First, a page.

The other day I found myself very confused by two signs advertising gasoline prices at two gas stations directly across the street from each other. I was confused because one sign advertised unleaded gasoline at $2.17 and the other at $2.27. Why one gas station would be cheaper than the other I didn’t know, but I obviously went with the gas station advertising the cheapest price for gasoline.
I was even more confused to find five different options for unleaded gasoline. While I was familiar with E85 gasoline, I had no idea E15 gasoline existed. I did a quick Google search to determine whether E15 gasoline would be good for my car, and multiple sources revealed that as long as my car was newer than 2001 I’d be alright. I should have done more digging.
I’m not even through half my fuel tank and my fuel economy is two miles per gallon less than what I get with 87-octane gasoline. Doing the math, while I save $1.80 filling an entire tank with E15 gasoline, I lose 36 miles in range and roughly $3.25 due to that drop in fuel economy, resulting in a $2.45 net loss. So that warm feeling I got purchasing cheap gas is now cold as ice. I actually got robbed at the pump by subsidized corn growers.
If you’re like me and don’t own a flex fuel vehicle, don’t buy E15 gasoline. It’s that simple. The price of E15 gasoline would have to drop at least 18 cents below the price per gallon for 87-octane gasoline in order for E15 to be cheaper for me. This price point will, of course, depend on the difference in fuel economy you receive when switching to E15 gasoline.
It’s no surprise that Exxon Mobil is doing what it can to make sure E15 gasoline doesn’t take off. It pulled this graph from a blog page that no longer exists, but now that I’ve crunched the numbers, it’s a pretty good recommendation. Unless you drive a flex fuel vehicle or something made in the last couple of years, don’t buy E15 gasoline.
There’s plenty of other reasons not to buy E15 gasoline according to this report published by the Yale School of Forestry and Environmental Studies. Not only is it bad for the environment (“cellulosic and corn-based ethanol (E85) were ranked last of nine technologies with respect to climate, air pollution, land use, wildlife damage, and chemical waste”) and less efficient, it makes your engine run hotter, so if you have a high-mileage engine and are worried about extending the life of your engine, don’t use E15 gasoline.
States are even banning E15 altogether, and multiple bills have been introduced to limit the spread of E15 gasoline. One bill would eliminate the Renewable Fuel Standards entirely, which would probably please the Republican-led Congress and Environmental Protection Agency head Scott Pruitt, who has blasted ethanol in the past and whose ties to the oil industry are well-publicized. Another bipartisan effort, obviously sponsored by legislators from corn-growing states Nebraska and Iowa, would expand E15 gasoline availability by allowing it to be sold year-round. E15 gasoline is currently not available during summer months because of that overheating issue I mentioned.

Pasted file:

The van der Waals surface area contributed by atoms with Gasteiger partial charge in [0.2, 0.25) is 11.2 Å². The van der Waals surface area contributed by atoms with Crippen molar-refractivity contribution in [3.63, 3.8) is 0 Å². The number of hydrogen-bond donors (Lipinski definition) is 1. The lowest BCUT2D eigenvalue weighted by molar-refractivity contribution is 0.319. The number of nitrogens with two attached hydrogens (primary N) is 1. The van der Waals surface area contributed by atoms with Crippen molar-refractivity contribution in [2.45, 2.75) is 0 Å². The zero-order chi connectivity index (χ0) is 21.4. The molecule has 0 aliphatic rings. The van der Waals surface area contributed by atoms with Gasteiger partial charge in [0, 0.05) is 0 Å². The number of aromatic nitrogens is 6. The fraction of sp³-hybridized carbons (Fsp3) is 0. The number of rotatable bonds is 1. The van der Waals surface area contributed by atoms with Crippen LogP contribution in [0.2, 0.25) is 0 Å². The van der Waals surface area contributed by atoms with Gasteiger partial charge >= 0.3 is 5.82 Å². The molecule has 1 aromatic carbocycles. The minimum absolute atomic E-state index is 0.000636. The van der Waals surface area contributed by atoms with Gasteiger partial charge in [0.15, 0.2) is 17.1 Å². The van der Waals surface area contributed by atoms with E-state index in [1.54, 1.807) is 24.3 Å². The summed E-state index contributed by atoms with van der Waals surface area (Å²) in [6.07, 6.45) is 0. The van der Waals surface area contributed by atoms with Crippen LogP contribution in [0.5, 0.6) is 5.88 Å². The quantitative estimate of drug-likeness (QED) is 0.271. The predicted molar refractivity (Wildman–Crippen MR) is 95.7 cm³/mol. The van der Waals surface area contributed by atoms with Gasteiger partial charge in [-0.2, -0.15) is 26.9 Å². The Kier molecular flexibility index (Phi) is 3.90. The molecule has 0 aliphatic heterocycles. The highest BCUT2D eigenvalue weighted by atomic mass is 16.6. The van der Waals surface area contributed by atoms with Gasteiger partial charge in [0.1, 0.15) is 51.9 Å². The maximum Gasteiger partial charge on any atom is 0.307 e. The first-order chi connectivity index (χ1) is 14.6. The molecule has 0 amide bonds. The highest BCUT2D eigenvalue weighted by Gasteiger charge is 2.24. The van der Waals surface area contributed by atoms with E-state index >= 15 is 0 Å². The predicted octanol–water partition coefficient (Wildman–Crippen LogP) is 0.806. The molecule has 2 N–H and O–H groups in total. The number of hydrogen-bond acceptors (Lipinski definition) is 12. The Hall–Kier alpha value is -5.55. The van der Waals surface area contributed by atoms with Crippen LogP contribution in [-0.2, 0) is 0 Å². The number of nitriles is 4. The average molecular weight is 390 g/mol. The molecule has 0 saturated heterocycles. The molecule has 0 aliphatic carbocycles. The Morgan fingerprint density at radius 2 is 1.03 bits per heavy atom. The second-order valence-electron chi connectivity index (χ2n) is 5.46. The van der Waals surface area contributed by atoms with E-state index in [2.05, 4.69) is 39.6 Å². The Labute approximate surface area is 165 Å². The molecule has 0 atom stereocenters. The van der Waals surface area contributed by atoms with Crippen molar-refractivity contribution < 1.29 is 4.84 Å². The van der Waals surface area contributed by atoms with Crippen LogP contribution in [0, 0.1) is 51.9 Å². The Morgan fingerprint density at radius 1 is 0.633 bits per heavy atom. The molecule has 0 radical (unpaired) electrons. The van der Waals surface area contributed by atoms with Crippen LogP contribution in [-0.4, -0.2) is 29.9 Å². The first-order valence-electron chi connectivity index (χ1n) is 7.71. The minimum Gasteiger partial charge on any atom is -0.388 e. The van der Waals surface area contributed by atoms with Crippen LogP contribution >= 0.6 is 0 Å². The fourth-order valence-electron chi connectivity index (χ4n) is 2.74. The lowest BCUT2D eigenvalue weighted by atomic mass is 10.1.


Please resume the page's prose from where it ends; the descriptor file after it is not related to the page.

Four of the five bills introduced and listed below would be bad for E15, ethanol producers and corn growers. If that's any indication of the short-term future for ethanol during the Trump administration, it doesn't look good.
There’s still money to be made on ethanol exports, though, as Mexico has approved ethanol in small doses. The ethanol industry outlook for 2017 is mostly optimistic, but that’s because it’s written by ethanol producers. Dipping ethanol stocks are indicative of ethanol’s uncertain future, but gas station owners seem to think E15 will take off in 2017.
The fact remains: E15 gasoline just isn’t any good if you don’t drive a flex fuel vehicle. If it's not too hot out, though, and you can find E15 for 20 cents less than 87-octane, go for it. But never put it in a boat engine or lawn mower. And don’t say I didn’t warn you.
|Date Introduced||Bill Name and/or Reference||Purpose|
|Jan. 3, 2017||Leave Ethanol Levels at Existing Levels Act (H.R. 119)||"The bill would freeze renewable fuel blending requirements under the RFS at 7.5 billion gallons per year, prohibit the sale of gasoline containing more than 10% ethanol, and revoke the EPA's approval of E15 blends."|
|Jan. 31, 2017||N/A (H.R. 777)||"The bill would require the EPA and National Academies of Sciences to conduct a study on 'the implications of the use' of ethanol gasoline blends containing 10-20% ethanol by volume."|
|Jan. 31, 2017||N/A (H.R. 776)||The bill would limit the use of cellulosic biofuel required under the current RFS.|
|March 2, 2017||N/A (H.R. 1315)||The bill would cap the ethanol blend rate at 10%.|
|March 2, 2017||RFS Elimination Act (H.R. 1314)||The bill would fully repeal the RFS.|
DATA SOURCE: PACIFIC ETHANOL.
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